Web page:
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Implications of Prenatal Diagnosis for the Human Right to Life

  • Leon R. Kass

Abstract

It is especially fitting on this occasion to begin by acknowledging how pleased I am to be a participant in this symposium. I suspect that I am not alone among the assembled in considering myself fortunate to be here. For I was conceived after antibiotics yet before amniocentesis, late enough to have benefited from medicine’s ability to prevent and control fatal infectious diseases, yet early enough to have escaped from medicine’s ability to prevent me from living to suffer from my genetic diseases. To be sure, my genetic vices are, as far as I know them, rather modest, taken individually—myopia, asthma and other allergies, bilateral forefoot adduction, bowleggedness, loquaciousness, and pessimism, plus some four to eight as yet undiagnosed recessive lethal genes in the heterozygous condition—but, taken together, and if diagnosable prenatally, I might never have made it.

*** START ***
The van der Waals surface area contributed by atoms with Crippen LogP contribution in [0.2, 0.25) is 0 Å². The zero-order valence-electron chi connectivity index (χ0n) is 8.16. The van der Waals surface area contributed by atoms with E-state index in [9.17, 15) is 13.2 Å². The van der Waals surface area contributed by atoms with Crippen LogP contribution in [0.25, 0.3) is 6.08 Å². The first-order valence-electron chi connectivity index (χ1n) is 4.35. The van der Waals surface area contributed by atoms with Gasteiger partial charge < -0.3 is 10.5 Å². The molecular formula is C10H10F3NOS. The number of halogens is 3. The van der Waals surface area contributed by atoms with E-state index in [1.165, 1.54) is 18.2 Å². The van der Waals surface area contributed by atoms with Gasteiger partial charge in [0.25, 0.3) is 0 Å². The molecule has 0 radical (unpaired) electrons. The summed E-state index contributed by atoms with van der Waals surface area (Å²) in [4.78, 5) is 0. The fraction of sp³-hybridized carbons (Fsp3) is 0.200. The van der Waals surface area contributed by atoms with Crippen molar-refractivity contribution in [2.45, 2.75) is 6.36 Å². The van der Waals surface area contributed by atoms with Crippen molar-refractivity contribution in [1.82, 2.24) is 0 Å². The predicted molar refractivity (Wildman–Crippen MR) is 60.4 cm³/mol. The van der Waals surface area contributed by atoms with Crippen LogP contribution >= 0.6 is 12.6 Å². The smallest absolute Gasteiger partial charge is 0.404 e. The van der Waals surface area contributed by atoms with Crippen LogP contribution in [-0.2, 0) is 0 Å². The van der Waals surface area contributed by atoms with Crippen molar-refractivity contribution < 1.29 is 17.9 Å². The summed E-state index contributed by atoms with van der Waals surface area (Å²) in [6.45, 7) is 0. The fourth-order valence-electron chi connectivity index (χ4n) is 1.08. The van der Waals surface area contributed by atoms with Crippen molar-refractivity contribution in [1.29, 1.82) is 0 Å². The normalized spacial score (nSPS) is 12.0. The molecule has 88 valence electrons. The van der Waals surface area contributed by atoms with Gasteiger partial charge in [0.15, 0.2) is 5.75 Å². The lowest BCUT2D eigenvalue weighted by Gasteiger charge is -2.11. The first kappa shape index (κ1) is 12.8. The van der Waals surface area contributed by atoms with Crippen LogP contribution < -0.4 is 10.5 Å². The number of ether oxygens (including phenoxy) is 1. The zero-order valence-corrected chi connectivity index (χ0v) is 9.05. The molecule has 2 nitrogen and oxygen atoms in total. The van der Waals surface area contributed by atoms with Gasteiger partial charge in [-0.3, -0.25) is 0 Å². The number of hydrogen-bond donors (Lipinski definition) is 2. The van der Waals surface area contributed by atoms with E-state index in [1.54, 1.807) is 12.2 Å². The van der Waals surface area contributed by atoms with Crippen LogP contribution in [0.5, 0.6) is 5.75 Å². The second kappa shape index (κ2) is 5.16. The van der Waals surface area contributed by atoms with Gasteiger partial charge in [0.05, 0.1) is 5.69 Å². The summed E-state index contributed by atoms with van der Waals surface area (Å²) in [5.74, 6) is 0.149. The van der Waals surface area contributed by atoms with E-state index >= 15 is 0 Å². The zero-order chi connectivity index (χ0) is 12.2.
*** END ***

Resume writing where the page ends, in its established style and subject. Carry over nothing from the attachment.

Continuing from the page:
Keywords

Muscular Dystrophy Prenatal Diagnosis Club Foot Moral Question Congenital Syphilis 
These keywords were added by machine and not by the authors. This process is experimental and the keywords may be updated as the learning algorithm improves.

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References

  1. 6.
    Buck, P. S. (1968). Foreward to The Terrible Choice: The Abortion Dilemma, New York, Bantam Books, pp. ix–xi.Google Scholar
  2. 8.
    Lejeune, J. (1970). American Journal of Human Genetics, 22, 121.Google Scholar

Copyright information

© Plenum Press, New York 1976

Authors and Affiliations

  • Leon R. Kass

There are no affiliations available

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